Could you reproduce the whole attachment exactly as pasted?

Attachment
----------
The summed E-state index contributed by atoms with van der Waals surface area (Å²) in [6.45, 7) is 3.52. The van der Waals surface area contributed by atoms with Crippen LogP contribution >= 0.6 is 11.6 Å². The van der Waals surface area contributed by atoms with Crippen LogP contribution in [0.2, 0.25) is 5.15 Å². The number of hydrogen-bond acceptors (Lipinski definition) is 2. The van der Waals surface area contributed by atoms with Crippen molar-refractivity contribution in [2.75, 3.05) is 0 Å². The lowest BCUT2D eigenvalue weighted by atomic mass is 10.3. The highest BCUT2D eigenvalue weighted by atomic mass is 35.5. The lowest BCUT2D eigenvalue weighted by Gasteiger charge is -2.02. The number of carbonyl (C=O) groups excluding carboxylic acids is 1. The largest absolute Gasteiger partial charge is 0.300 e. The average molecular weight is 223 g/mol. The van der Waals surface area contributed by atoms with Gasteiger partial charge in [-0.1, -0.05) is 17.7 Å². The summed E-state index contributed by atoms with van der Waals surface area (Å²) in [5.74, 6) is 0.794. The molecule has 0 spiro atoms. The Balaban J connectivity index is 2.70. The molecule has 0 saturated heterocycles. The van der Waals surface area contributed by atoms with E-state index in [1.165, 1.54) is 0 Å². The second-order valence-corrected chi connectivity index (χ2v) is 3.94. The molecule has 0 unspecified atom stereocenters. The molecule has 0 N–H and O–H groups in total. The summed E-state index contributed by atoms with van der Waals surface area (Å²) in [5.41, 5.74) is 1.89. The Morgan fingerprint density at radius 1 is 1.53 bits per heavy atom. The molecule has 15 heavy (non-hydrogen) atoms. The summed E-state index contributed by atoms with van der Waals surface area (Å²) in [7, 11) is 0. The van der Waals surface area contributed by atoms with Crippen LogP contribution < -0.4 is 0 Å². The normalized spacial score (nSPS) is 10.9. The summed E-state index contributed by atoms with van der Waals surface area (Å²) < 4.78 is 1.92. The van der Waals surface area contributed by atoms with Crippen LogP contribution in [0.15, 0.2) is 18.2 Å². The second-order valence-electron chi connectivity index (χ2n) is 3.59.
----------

The summed E-state index contributed by atoms with van der Waals surface area (Å²) in [6.45, 7) is 3.52. The van der Waals surface area contributed by atoms with Crippen LogP contribution >= 0.6 is 11.6 Å². The van der Waals surface area contributed by atoms with Crippen LogP contribution in [0.2, 0.25) is 5.15 Å². The number of hydrogen-bond acceptors (Lipinski definition) is 2. The van der Waals surface area contributed by atoms with Crippen molar-refractivity contribution in [2.75, 3.05) is 0 Å². The lowest BCUT2D eigenvalue weighted by atomic mass is 10.3. The highest BCUT2D eigenvalue weighted by atomic mass is 35.5. The lowest BCUT2D eigenvalue weighted by Gasteiger charge is -2.02. The number of carbonyl (C=O) groups excluding carboxylic acids is 1. The largest absolute Gasteiger partial charge is 0.300 e. The average molecular weight is 223 g/mol. The van der Waals surface area contributed by atoms with Gasteiger partial charge in [-0.1, -0.05) is 17.7 Å². The summed E-state index contributed by atoms with van der Waals surface area (Å²) in [5.74, 6) is 0.794. The molecule has 0 spiro atoms. The Balaban J connectivity index is 2.70. The molecule has 0 saturated heterocycles. The van der Waals surface area contributed by atoms with E-state index in [1.165, 1.54) is 0 Å². The second-order valence-corrected chi connectivity index (χ2v) is 3.94. The molecule has 0 unspecified atom stereocenters. The molecule has 0 N–H and O–H groups in total. The summed E-state index contributed by atoms with van der Waals surface area (Å²) in [5.41, 5.74) is 1.89. The Morgan fingerprint density at radius 1 is 1.53 bits per heavy atom. The molecule has 15 heavy (non-hydrogen) atoms. The summed E-state index contributed by atoms with van der Waals surface area (Å²) in [7, 11) is 0. The van der Waals surface area contributed by atoms with Crippen LogP contribution < -0.4 is 0 Å². The normalized spacial score (nSPS) is 10.9. The summed E-state index contributed by atoms with van der Waals surface area (Å²) < 4.78 is 1.92. The van der Waals surface area contributed by atoms with Crippen LogP contribution in [0.15, 0.2) is 18.2 Å². The second-order valence-electron chi connectivity index (χ2n) is 3.59.